« Last Edit: March 31, 2018, 06:27:15 am by Janet Easson Martin » Logged

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araignee19
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« Reply #10 on: March 30, 2018, 09:40:07 pm »

Thank you all for sharing these stories. I have never heard this history, other than the Wikipedia style versions. It really puts a lot in perspective for me.
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GodisFaithful
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« Reply #11 on: March 31, 2018, 08:18:14 am »

Another pretty awful piece of the root of Evergreen, or I suppose I have to say pre-Evergreen, was something that happened soon after Brent Knox and Mark Darling moved up here to be pastors.

We were meeting in Regina High School at the time.  One Sunday morning it was announced by Mark Darling (this is my memory of it) that two very dear and sweet "sisters" who had been a part of our church in Mpls for many years were OUT. (He did not say they were sweet and dear, those are my words because I knew them.)

My husband and I were in total shock. These were girls we had been quite close to. I remember one of them babysitting for us. I loved them both much.

It's not like we were told why they were out or anything.  So what my husband was told (not by the pastors but by others) is that one of the girls' sister had a boy friend who had started doing some research on Jim McCotter. They were not even part of the church. The two "sisters" showed up to help with some kind of move and Mark and Brent showed up and cast them all out of the church. 

There were some from Mpls who were so upset by this that they left the church at that time.  The whole affair was and is sadder than sad. My husband and I put our blinders on and kept soldiering on.  In recent years I have been able to contact one of the "sisters" to apologize for our silence.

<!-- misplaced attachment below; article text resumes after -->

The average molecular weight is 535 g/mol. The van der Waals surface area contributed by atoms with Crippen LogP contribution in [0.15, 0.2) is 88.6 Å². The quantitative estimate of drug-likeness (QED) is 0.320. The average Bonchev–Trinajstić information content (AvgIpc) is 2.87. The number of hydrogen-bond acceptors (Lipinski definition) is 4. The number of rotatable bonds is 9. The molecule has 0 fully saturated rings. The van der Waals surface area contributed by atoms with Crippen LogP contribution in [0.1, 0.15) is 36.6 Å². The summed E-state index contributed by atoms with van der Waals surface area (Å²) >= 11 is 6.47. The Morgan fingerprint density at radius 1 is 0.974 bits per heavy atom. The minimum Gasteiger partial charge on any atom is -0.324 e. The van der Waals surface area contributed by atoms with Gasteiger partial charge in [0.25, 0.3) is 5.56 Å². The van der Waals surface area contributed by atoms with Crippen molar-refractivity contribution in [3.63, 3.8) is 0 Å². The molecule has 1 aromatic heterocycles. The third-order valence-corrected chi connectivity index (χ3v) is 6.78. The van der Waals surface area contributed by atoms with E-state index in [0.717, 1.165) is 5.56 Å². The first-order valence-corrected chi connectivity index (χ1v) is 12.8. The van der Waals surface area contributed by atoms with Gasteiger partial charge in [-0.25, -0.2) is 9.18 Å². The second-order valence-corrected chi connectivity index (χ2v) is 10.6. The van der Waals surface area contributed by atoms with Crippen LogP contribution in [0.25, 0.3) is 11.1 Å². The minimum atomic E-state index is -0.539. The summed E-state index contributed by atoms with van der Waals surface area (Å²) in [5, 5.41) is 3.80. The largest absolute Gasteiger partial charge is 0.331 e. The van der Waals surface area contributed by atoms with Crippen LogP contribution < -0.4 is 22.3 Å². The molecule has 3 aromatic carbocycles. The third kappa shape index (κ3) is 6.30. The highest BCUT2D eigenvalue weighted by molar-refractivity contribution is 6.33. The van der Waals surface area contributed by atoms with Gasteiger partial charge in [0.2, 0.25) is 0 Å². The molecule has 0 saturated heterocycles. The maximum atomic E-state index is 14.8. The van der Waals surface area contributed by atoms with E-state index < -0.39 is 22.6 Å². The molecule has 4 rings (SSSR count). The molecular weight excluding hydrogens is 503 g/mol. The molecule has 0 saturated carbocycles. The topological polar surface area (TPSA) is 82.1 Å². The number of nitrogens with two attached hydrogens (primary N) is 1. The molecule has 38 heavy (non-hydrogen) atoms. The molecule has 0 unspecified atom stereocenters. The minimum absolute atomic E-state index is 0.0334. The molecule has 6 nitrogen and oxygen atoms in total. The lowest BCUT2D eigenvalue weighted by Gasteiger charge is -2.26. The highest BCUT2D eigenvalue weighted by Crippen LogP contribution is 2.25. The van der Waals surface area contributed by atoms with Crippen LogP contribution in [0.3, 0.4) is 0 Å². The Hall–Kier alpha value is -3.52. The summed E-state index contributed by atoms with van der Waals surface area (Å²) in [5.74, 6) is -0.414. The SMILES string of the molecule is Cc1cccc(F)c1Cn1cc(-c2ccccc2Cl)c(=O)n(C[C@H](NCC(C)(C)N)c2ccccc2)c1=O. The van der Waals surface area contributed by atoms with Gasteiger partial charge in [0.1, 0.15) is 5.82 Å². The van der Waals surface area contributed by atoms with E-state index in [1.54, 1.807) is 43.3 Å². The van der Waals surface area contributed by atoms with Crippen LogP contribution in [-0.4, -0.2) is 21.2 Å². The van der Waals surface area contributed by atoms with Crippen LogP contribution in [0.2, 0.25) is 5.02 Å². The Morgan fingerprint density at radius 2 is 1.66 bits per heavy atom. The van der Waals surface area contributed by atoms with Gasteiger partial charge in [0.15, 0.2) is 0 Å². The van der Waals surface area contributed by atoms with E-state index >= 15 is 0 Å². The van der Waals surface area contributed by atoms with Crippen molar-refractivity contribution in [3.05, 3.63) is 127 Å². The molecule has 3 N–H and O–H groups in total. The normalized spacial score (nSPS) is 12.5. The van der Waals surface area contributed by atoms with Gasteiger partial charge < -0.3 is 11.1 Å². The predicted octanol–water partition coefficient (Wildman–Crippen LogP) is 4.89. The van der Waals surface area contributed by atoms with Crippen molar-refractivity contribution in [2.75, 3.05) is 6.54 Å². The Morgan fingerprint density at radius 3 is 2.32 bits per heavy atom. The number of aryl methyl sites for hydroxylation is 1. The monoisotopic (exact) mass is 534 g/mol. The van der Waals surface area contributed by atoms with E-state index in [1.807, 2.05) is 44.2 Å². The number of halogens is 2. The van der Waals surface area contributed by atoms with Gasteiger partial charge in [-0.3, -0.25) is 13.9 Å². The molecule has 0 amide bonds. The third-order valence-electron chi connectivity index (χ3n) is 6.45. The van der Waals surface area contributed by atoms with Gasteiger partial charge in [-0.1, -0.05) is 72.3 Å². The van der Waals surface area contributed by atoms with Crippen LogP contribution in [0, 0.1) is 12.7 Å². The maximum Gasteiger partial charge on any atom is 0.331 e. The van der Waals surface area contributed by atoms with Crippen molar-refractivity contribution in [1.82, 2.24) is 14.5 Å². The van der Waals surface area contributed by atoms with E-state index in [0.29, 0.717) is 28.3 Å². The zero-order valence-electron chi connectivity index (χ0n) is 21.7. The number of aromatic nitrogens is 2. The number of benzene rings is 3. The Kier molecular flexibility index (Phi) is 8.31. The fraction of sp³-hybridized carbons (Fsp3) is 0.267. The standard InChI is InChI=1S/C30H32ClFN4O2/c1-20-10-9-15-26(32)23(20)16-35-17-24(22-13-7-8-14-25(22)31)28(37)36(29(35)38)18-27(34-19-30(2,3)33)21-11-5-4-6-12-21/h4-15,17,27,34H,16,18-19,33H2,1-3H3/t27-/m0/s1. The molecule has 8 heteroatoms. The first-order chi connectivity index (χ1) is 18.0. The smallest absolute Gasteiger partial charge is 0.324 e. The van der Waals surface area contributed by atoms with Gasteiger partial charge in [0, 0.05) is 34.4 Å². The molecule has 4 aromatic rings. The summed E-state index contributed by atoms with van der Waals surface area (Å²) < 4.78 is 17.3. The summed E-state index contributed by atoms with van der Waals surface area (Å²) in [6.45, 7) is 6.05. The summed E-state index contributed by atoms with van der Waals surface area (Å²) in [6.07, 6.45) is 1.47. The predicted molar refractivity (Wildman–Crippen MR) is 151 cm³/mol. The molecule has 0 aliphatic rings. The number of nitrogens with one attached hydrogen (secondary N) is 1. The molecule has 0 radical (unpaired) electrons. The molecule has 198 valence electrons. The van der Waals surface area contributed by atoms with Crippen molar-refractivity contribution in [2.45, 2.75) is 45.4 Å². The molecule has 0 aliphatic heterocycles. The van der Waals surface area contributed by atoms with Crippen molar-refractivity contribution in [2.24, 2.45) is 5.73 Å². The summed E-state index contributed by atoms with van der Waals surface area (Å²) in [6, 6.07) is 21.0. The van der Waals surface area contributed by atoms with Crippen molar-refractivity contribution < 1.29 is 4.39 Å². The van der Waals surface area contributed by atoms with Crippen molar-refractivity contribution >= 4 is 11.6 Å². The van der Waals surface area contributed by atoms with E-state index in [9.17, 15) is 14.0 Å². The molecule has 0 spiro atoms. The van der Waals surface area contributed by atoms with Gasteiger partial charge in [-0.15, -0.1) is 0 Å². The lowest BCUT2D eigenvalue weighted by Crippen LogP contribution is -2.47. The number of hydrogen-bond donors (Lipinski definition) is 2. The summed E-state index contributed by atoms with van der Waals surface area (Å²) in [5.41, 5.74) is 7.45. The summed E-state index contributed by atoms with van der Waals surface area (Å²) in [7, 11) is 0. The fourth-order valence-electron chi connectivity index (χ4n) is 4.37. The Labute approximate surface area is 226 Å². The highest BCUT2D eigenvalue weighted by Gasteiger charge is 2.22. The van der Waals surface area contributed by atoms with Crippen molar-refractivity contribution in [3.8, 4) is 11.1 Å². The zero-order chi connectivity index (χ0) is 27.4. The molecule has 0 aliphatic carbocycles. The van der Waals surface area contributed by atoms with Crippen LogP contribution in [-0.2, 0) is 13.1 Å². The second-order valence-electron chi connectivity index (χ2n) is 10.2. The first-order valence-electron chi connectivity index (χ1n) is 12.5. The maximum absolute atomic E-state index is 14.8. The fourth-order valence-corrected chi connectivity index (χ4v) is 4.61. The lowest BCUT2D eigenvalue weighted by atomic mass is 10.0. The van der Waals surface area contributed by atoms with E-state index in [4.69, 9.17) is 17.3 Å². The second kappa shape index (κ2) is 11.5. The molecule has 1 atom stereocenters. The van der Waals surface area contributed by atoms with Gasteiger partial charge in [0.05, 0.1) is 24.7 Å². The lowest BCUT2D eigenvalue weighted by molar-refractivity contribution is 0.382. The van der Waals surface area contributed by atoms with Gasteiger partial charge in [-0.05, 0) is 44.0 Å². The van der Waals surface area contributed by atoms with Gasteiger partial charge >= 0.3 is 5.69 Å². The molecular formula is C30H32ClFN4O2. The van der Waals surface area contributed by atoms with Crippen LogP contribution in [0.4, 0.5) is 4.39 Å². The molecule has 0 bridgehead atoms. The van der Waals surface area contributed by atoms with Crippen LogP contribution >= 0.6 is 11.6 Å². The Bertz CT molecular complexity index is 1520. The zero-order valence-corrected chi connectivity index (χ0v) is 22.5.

I have always considered this an excommunication. What else could you call it? And years later, in coming to the forum and reading of the hundreds of excommunications that Jim McCotter engineered (sometimes he made his underlings do it) I was just appalled.  And it is personal for me, because of what I experienced. The long lasting effect on people's lives of this kind of stuff is immeasurable.  And it was all about pastors being in control. Has anyone in the "movement" ever denounced all the heinous excommunications? I am not just talking about some high profile case like Bill Taylor.

I guess that when Mark and Brent moved to Mpls they had to show that they were large and in charge. And this is not just in the far away past. I was reading on the string called "BITE Model" by Rebel that there was an excommunication of a family in Wisconsin in, I think, 2011. That is not my story to tell, but it is chilling.  Usually the reason is "gossip" or "faction" or "slander". In other words, people are not agreeing with the pastor and they need to nip that in the bud and tamp in down. Is this not a cult then? Explain to me how it is not a cult. 

According to the Apology Paper, leaving a GC church is supposed to be a "comfortable experience". Does anyone want to join me in a loud guffaw?!

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arrogantcat
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« Reply #12 on: April 04, 2018, 03:24:19 pm »

I left the Rock, and experienced no problems at all.
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Roger Dodger
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« Reply #13 on: April 04, 2018, 04:10:26 pm »

Thanks to my parents I grew up in a cult church and I blame them fully for that. I have been at a GCC church the past 20 years and I am not tracking with all that is shared on this site. These churches are not perfect, but my GCC church is exactly what I was looking for after my childhood experience.  Somehow I found HEALING. That's only my personal experience. 
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Linda
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« Reply #14 on: April 04, 2018, 04:47:34 pm »